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The remaining steps, getting an inspection, getting a mortgage, and closing, are ones I haven't done yet. But, once your offer has been accepted, you have a clock ticking to accomplish two major tasks: get an inspection and apply for a mortgage.

Depending on your local rules, and the stuff you put in your offer, you're going to have about 10-15 days to get these tasks done, so it is important to jump on them quickly. I applied for a mortgage today, but it takes days or weeks to get an approval back (depends on the bank, your credit rating, and how their underwriting process works). But when you apply, you do lock in your interest rate, usually for 60 days. This means, when we're approved, we're locked in for a 4.375% interest rate which is suhweet.

As for the inspection, you do want to find an American Society of Home Inspectors (ASHI) certified inspector, and there's a lot of things to consider in that step.

Everything I've covered so far in this post has been stuff I've actually done. Since I haven't actually gotten approved for a mortgage or had a home inspected, I will refrain from commenting further on them, for now. Expect a part two next week, discussing the inspection, and future installments as I cover the remaining steps.
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Well, that was sudden

Last week, we noticed a listing for a property that was interesting. Our sort of place, from the pictures. Not perfectly located, but well located for us. It's one mile from all the little shops we like, and closer to even some of the other shops we like. Near a park, on a quiet, quiet street.

We saw an open house on Sunday, got a buyer's agent and saw it again on Monday night, went back to her office, wrote up an offer, and submitted it. It was accepted today. So… we're buying a house, in Shadyside. 2BR, 1.5 bath. The first floor is a gorgeous open plan space. Kitchen is brand new; the stove has never even been used. A new patio was installed. Furnace, hot water, all new. The upstairs isn't quite as nice, but certainly nice enough. The washer and dryer are antiques and will need to be replaced.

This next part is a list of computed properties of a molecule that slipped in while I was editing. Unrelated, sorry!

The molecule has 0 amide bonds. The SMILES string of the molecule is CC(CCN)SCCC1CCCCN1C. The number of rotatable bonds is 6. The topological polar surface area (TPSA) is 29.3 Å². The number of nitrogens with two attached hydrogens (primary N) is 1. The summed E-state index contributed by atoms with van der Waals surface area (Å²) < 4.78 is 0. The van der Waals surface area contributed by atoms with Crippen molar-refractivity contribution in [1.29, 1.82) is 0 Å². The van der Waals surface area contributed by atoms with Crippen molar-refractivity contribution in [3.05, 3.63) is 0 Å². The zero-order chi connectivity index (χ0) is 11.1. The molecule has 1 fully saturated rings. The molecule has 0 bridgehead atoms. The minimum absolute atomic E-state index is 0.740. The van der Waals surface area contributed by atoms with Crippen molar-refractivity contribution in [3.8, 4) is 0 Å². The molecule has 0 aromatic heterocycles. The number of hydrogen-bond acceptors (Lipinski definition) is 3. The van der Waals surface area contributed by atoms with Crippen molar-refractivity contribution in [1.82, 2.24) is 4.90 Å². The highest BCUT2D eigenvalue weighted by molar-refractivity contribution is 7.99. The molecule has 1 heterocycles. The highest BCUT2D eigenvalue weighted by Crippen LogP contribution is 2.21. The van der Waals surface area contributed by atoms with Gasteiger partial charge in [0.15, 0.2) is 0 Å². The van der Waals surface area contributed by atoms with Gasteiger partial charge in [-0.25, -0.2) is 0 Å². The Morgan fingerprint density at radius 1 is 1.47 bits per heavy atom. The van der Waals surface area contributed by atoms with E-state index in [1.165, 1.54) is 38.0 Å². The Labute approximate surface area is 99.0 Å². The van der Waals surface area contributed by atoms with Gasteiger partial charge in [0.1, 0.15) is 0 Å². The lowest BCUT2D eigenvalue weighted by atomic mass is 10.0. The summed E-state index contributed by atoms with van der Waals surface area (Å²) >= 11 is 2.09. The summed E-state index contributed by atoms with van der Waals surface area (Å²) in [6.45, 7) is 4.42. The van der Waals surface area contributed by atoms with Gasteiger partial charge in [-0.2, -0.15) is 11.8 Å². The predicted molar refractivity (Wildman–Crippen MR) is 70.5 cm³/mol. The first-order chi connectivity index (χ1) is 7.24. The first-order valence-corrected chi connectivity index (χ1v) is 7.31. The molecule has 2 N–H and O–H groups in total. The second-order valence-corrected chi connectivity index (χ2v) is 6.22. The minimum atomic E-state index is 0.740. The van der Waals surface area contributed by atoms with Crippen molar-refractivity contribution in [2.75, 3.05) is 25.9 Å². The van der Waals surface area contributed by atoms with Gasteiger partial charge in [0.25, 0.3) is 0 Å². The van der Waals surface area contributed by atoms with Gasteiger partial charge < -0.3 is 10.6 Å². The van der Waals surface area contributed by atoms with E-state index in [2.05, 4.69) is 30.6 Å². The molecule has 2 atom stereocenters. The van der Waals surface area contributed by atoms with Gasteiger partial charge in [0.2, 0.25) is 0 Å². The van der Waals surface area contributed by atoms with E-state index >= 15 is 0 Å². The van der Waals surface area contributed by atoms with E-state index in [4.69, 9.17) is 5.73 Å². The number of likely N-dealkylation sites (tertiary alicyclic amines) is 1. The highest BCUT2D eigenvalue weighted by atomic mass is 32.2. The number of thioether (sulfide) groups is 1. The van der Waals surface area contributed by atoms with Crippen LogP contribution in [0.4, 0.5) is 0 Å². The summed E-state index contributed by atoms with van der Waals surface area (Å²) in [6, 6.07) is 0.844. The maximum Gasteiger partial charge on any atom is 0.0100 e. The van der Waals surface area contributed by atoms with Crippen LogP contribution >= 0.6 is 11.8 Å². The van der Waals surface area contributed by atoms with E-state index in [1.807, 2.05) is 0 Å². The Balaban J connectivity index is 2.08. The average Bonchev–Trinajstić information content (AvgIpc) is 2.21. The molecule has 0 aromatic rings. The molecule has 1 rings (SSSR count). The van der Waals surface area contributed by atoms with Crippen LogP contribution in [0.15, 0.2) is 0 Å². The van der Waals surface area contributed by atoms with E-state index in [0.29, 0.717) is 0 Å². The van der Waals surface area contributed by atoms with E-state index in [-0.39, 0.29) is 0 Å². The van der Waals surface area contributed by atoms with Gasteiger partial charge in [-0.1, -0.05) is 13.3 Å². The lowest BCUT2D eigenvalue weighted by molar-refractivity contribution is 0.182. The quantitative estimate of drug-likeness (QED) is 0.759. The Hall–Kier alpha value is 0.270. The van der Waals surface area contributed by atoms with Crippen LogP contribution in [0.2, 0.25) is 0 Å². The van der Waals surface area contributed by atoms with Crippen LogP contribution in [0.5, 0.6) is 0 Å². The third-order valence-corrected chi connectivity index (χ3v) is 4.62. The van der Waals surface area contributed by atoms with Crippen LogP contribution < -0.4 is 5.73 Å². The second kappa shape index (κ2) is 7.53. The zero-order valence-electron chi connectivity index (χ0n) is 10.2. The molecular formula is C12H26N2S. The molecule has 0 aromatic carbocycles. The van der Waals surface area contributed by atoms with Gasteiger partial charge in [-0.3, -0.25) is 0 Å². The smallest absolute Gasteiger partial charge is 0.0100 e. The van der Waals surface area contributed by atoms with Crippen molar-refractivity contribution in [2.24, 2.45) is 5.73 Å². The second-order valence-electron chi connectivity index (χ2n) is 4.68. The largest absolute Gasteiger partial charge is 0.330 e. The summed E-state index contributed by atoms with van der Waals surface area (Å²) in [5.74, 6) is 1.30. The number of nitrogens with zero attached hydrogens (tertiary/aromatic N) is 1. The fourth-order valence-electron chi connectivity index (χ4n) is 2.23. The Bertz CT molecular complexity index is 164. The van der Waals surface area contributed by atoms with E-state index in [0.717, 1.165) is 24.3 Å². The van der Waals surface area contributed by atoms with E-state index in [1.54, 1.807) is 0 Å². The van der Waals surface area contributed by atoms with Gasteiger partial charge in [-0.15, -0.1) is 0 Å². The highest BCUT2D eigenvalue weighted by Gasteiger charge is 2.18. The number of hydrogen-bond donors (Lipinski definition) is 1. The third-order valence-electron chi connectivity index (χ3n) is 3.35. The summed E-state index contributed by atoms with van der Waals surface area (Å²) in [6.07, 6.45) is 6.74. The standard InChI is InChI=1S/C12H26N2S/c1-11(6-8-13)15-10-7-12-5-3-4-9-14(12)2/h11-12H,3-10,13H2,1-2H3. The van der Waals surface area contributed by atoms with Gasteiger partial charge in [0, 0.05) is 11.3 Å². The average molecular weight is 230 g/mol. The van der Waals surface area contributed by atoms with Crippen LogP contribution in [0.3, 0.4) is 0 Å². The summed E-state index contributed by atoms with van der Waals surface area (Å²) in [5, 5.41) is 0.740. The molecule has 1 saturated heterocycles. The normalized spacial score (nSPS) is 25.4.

It's not under contract with us yet; we need the realtor to bring over some paperwork. Tomorrow I'll try and hire an inspector, and then we'll work on getting the mortgage. We're excited, and a little trepidacious.
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Email to Notational Velocity : an Idea Mining Solution

I've discussed Idea Mining before: every idea that pops into your head, jot it down. When you're looking for inspiration, or have some time to develop some idea, poke around in your mine and see what grabs you.

I started using Evernote, which had the advantage of syncing, but recently switched to Notational Velocity. It lacks syncing, but is much more lightweight. When I'm sitting at my computer, the amount of friction in jotting down new notes is minimized. It's a great tool, but by switching to it, I gave up syncing. This means, for example, I can't jot ideas on my phone and have them show up on my computer.

At least, not by default. But I'm not going to be thwarted by such details. So, I sat down, banged out some settings and scripts that let you sync emails in your GMail account to Notational Velocity.

What follows is a high level overview of the steps. It's not hard to do, although it took a little doing to figure out.

You're going to need the following things:
  • OSX Leopard or later
  • Developer tools installed (on your OSX install disk, or downloaded from Apple)
  • Notational Velocity
  • A Gmail account with IMAP enabled

Configure Notational Velocity

Once you have Notational Velocity installed, you're going to need to make one settings change: on the Notes tab of the Preferences window, change "Store and read notes on disk as:" to Plain Text Files. Note also the Folder that you store your notes in on this pane.

Configure Gmail

You need to enable IMAP from the settings pane.

You also need to configure a filter for a pseudo-address. In the filter section of settings, create a filter along these lines:
Matches: to:([your email]
Do this: Skip Inbox, Apply label "Notes"

This means that, every time you send an email to [your address], it's actually going to come to your account, but get labeled with Notes (which is a folder in IMAP).